At the penalty phase, Knight called six witnesses, several of whom testified about his childhood and upbringing in Jamaica. His teacher, Joscelyn Walker, told the jury that Knight was a respectful and loving boy raised in a very respected family. He said that Knight did have a temper when provoked and would become extremely frustrated at times. Walker had to restrain him from time to time when Knight wanted to fight another child. Knight's high school art teacher, Joscelyn Gopie, described Knight as a pleasant, eager boy who was quite talented at art. Gopie explained that Knight was adopted as a toddler by his family. Knight left high school before he graduated.
Barbara Weatherly is the mother of Knight's former fiancée. She described him as a decent, honorable guy who respected her rules regarding her daughter. He always helped her younger children with their drawing. He was a quiet and peaceful person who spent a lot of time alone. One night at her house he got sick; his eyes rolled back in his head and he frothed at the mouth before passing out. They took him to the hospital where the doctor said that he needed to see a psychiatrist. She last saw him in 1998 when he left to go to the United States.
A former boss and coworker of Knight's, Stanley Davis, also testified. Davis explained that Knight had been adopted into a well respected family and had a close loving relationship with his family members. Knight took over many of his father's duties when his father lost a leg. Knight worked with him at a construction company and was a good worker. On one occasion Knight fell and blacked out, after which he had difficulty concentrating and became timid.
Valerie River, the defense investigator, and Knight's attorney journeyed to Jamaica to interview Knight's family and friends. Knight was abandoned by his mother and the Knight family found him at a hospital and took him home. He was a good brother and son. Knight's close friends and family said that he was a nice and good person. Knight's sister-in-law used to have Knight babysit her children but eventually stopped because he was careless around the house. Knight blacked out on one occasion. Knight's former boss Stedman Stevenson said he was a hard worker and a quick learner. He took Knight to Florida, and Knight decided to stay.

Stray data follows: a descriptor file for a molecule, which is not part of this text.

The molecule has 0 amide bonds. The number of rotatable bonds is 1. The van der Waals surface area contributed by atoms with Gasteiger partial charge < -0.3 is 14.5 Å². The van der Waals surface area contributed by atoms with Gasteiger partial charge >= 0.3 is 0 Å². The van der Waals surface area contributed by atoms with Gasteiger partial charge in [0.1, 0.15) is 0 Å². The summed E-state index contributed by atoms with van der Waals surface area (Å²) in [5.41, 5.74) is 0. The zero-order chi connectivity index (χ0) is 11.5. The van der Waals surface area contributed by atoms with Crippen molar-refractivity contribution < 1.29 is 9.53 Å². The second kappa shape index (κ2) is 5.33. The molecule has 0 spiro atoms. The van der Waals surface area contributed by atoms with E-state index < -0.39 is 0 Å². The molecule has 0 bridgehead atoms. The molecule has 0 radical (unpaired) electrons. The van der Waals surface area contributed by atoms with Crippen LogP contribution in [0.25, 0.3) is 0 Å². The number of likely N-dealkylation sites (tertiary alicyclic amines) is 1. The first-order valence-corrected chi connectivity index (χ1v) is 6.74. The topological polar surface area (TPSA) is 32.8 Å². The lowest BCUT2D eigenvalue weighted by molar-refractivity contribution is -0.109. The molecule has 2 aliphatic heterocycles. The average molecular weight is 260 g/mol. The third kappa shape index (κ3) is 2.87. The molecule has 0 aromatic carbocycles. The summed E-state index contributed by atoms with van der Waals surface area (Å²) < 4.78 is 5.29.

Knight also presented expert Dr. Jon Kotler who practices nuclear medicine and specializes in PET scans of the brain. He explained that Knight's physical symptoms indicated that he might have a brain injury. The MRI done on him was normal. Dr. Kotler did a PET scan which he interpreted as showing asymmetrical brain activity indicating possible pathology of the brain, perhaps a seizure disorder. He could not say exactly what the pathology might be or how it might manifest itself in Knight's behavior. Dr. Sfakianakis, another nuclear medicine doctor, read the PET results as showing only a mild difference between the brain hemispheres which was within the normal fluctuations of the brain.
Following the presentation of penalty-phase testimony, the jury unanimously recommended the death penalty for both murders.
The trial court subsequently conducted a [Spencer v. State, 615 So.2d 688 (Fla. 1993), ] hearing on August 18, 2006. At the hearing, the defense submitted the report and deposition of neuropsychologist Dr. Mittenberg who examined Knight but refused to testify at trial. The State submitted the report and deposition of Dr. Lopickalo, another neuropsychologist. Mullings and Eunice Belan also gave victim impact statements.
Subsequent to the Spencer hearing, the trial court followed the jury's [unanimous] recommendation and sentenced Knight to death. In pronouncing Knight's sentence, the trial court determined that the State had proven beyond a reasonable doubt two statutory aggravating circumstances for the murder of Odessia Stephens: (1) a previous conviction of another violent capital felony, and (2) that the murder was especially heinous, atrocious, or cruel (HAC). The court also found three statutory aggravating circumstances for the murder of Hanessia Mullings: (1) a previous conviction of another violent capital felony, (2) HAC, and (3) the victim was under twelve years of age. The court found no statutory mitigating circumstances but found eight nonstatutory mitigators, which are set forth in our proportionality discussion.